He did have his cell phone. So he checked his location and, sure enough, he was pulled over at the curb overlooking a cul-de-sac that terminated at a row of concrete posts with heavy chains concatenated between each pair. He spotted a sandy space near the end of the street, and managed to get the car slowly rolling toward it. Even with the engine off, it made this clanking, grinding sound as if crocodiles were eating piles of empty tin cans.
He remembered that Joe Logan would be working at a bar this evening, not too far from here. But Joe would be tied up until the wee hours, so he kept that in reserve. Uber was now his best bet. He pressed the preset on his cell phone and waited. Nothing happened. He must be in a dead spot. If he went back to the top of the street, he might get the connection back on which he’d checked his GPS.
He did have a poncho in the trunk for occasions like this. He found a greasy old baseball cap in the back seat. That and the poncho would be his only protection against the elements. He checked to make sure he had his wallet in his back pocket. What else?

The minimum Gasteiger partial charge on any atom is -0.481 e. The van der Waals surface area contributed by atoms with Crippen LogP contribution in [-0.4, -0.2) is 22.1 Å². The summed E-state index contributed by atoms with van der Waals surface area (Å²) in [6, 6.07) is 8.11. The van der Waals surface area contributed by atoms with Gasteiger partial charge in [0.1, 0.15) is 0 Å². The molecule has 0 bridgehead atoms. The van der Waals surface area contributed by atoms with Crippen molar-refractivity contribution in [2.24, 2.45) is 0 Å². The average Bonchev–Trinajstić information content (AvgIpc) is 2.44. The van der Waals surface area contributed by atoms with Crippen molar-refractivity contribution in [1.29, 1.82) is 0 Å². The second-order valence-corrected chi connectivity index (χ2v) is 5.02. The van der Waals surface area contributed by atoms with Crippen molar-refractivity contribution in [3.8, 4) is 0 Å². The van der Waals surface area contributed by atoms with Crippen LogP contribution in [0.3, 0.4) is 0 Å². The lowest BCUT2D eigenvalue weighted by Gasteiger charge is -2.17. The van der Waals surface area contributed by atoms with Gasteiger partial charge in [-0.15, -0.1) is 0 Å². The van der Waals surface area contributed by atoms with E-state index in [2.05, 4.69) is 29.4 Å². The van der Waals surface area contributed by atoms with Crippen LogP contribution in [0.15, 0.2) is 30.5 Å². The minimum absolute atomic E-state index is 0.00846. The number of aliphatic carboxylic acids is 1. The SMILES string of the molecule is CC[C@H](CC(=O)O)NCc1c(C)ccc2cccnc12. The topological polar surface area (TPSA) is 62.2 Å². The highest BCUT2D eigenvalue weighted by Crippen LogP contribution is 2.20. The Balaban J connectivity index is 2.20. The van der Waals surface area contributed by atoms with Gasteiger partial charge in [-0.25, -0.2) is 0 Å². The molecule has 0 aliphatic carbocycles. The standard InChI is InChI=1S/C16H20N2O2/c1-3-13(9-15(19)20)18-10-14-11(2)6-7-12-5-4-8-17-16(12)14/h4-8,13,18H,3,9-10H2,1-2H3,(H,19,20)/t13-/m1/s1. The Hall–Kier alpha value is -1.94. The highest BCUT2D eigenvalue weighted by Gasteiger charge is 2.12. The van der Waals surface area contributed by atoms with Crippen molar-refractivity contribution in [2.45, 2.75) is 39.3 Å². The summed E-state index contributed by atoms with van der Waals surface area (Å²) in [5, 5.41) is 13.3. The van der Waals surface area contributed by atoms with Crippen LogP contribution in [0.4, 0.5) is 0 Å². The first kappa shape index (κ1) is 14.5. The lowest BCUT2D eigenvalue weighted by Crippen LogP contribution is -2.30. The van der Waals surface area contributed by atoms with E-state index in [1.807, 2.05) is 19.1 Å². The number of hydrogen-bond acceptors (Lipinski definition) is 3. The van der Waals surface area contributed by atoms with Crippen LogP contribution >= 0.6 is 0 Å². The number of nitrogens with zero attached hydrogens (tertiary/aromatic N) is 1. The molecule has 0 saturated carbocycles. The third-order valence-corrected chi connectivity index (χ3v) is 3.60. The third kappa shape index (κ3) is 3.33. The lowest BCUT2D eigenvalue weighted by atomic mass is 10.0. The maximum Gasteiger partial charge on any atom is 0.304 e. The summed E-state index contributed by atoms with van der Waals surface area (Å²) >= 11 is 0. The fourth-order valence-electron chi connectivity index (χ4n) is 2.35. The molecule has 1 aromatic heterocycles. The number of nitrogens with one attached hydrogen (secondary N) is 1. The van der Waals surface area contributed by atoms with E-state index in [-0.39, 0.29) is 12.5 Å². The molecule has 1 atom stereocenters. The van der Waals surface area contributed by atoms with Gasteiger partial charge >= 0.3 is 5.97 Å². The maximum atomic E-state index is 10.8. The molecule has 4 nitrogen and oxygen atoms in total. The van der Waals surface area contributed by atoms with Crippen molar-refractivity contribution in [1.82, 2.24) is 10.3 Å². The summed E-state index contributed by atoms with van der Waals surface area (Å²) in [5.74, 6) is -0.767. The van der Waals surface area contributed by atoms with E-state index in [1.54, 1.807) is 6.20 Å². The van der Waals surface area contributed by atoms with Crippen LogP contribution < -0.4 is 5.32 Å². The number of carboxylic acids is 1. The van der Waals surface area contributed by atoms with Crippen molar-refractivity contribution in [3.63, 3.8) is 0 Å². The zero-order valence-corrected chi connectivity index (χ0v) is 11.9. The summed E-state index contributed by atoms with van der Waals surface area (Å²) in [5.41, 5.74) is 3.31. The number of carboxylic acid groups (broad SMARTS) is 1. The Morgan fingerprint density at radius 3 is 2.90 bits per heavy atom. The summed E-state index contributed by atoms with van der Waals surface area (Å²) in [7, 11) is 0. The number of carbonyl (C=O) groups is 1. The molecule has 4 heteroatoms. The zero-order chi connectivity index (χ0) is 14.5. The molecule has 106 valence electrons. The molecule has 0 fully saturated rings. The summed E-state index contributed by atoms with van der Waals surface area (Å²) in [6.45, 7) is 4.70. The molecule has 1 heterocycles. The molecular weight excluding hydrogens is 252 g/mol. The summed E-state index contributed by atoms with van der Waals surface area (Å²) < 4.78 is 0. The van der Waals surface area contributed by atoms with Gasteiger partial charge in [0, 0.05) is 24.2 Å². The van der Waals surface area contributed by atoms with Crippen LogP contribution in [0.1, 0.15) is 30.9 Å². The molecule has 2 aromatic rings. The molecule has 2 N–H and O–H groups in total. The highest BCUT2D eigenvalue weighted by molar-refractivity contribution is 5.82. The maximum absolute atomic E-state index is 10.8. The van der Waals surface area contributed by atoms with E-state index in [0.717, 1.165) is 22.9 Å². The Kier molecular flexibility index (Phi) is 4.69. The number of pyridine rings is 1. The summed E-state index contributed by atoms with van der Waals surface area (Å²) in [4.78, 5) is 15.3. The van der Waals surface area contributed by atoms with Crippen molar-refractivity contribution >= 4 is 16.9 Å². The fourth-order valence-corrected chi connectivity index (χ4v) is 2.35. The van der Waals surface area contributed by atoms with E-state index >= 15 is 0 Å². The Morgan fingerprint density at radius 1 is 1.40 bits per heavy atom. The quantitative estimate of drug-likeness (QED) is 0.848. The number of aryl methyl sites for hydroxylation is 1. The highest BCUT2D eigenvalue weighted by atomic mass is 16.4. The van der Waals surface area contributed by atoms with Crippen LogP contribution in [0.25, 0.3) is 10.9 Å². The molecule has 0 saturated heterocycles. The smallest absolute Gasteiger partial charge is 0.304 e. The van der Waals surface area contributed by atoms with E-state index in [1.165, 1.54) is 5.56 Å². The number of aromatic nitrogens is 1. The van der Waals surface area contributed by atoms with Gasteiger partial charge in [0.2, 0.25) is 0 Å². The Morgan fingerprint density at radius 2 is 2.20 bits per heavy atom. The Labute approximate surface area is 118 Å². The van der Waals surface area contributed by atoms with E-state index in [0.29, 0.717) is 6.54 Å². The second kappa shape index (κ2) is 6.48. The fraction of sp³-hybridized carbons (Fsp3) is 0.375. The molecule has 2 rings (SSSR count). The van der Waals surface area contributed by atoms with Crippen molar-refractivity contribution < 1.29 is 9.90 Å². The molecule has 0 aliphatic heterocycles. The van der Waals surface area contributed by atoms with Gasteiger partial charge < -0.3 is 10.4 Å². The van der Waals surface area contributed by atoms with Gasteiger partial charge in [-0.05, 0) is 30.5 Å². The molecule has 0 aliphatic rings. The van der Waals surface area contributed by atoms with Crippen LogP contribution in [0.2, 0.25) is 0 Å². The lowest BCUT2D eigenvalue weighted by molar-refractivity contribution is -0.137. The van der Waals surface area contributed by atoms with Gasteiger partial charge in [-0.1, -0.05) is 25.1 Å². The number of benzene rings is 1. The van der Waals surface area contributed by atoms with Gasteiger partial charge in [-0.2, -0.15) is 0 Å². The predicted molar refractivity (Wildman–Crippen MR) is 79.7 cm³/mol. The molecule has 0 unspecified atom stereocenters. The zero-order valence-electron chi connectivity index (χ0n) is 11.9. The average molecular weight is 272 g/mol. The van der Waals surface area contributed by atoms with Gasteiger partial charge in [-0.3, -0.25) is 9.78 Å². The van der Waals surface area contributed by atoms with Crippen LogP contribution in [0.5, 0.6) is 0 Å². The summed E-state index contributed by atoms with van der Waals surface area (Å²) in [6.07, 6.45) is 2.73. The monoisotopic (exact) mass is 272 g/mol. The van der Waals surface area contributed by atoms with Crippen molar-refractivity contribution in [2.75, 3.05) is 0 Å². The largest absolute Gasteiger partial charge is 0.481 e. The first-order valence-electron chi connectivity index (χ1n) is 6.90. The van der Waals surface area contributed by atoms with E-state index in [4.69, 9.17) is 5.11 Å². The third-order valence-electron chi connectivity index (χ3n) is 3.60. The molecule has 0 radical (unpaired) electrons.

There was nothing else. There was only getting to LA now by any means possible.
So much for a quick two-hour ride. And some change.
Some change had turned into potential hours.
Nothing was going to keep him from finishing this trip. There would be milk and cookies at the end, and perhaps snuggling with his wounded friend. He daydreamed about how they would hold each other and never let go. They would whisper endearments and kiss each other’s hands, one little finger at a time. The intoxication of infatuation warmed him inwardly like brandy after frigid hours of skiing, as he sometimes did in winter months at Mammoth or at Snow Mountain.